Why You Should be Considering Boomerang

There is a growing trend of boomerang employees. A boomerang employee is someone who has left your organization, for whatever reason, and then decides to work for you at a later point. Sometimes employees realize that the grass is not always greener on the other side.

BoomerangIn the past it was common for companies to have a policy against rehiring former employees, even if the employees left in good standing. But now hiring boomerang employees is becoming more and more acceptable.

A national study commissioned by The Workforce Institute at Kronos Incorporated and WorplaceTrends.com Reference Note – https://workplacetrends.com/the-corporate-culture-and-boomerang-employee-study/ surveyed more than 1800 human resources professionals, people managers and employees on their thoughts about returning as a boomerang employee. Here are some interesting survey findings:

  • 76% of HR professionals say that they are more accepting of hiring boomerang employees and 66% of hiring managers are more accepting of hiring back former employees.
  • While only 15% of employees had returned to a former employer, nearly 40% said that they would consider going back to a company where they had previously worked.
  • 46% of Millennials would consider returning to their former employer compared to 33% of Gen Xers and 29% of Baby Boomers.
  • In the past 5 years, 85% of HR professionals say that they have received job applications from former employees and 40% say that their organization hired about half of those former employees who applied.

There are four common categories of boomerang employees:

  1. Employees who left to further their career.
    be right backI recently worked with a client who really wanted to rehire a candidate. The candidate had left her job and joined a competitor because she was itching for a promotion, but there was nothing available. She left for a promotion, increased responsibility and a 10K salary increase. Then my client company had a hiring need and knew that this person was perfect for the job. They rehired the candidate back with another 8K increase in salary. It was a win/win for everyone. The candidate got more money, more responsibility a shorter commute and a culture she loved. The hiring company got a candidate who was smart, had gone through the learning curve of the new role and already knew their culture. It was a win/win for everyone.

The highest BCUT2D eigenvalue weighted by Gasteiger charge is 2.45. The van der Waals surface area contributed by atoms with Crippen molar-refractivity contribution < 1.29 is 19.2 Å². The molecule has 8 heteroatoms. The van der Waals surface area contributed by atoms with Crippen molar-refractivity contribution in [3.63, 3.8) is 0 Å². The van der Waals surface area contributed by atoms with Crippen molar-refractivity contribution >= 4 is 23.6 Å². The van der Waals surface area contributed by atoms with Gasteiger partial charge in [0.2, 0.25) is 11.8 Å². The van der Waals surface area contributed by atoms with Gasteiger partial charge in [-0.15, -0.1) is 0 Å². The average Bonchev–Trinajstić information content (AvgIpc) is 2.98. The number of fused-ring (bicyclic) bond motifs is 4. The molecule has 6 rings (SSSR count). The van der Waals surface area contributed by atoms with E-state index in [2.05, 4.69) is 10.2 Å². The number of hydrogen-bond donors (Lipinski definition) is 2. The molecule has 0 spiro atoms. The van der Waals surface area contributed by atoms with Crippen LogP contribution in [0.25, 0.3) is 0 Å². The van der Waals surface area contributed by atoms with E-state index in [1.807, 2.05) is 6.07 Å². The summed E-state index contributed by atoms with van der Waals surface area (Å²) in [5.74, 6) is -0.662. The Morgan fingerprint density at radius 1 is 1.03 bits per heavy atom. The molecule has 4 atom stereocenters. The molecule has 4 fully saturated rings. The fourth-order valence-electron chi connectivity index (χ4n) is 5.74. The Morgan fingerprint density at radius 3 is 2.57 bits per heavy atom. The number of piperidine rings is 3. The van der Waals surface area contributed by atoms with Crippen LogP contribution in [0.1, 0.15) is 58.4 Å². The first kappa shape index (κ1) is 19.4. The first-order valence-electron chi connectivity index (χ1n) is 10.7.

2. Employees Looking for a Change
    Sometimes a change is as good as a vacation and can be invigorating. Sometimes an opportunity to do something new and different can be exciting. When people have been in one role for a long time a change is a good thing. That doesn’t mean that it also isn’t good to come back at a later date.
  3. Employees Who Have Had a Major Life Event
    Life happens. Partners can get sick. Children can need more support. An elderly parent may need taking care of. Sometimes people scale back to deal with a major life event and then want to return when that event has been dealt with.
  4. Employees Who Boomerang Deliberately
    This category includes seasonal workers. This is particularly popular with “retired” boomers who come in to do a job and then return next year at the same time. This includes work at seasonal resorts, accountants during tax times or Snowbirders who go south during the winter.

Boomerang employees often stay longer the second time. Smart companies will offer an incentive plan where if they stay for more than 2-years they will give credit for previous years of service. (Ex. Longer vacation, incentive, service awards etc.)

With the boomerang trend increasing it becomes extremely important for organizations to continue to foster relationships and engage employees long after they have gone.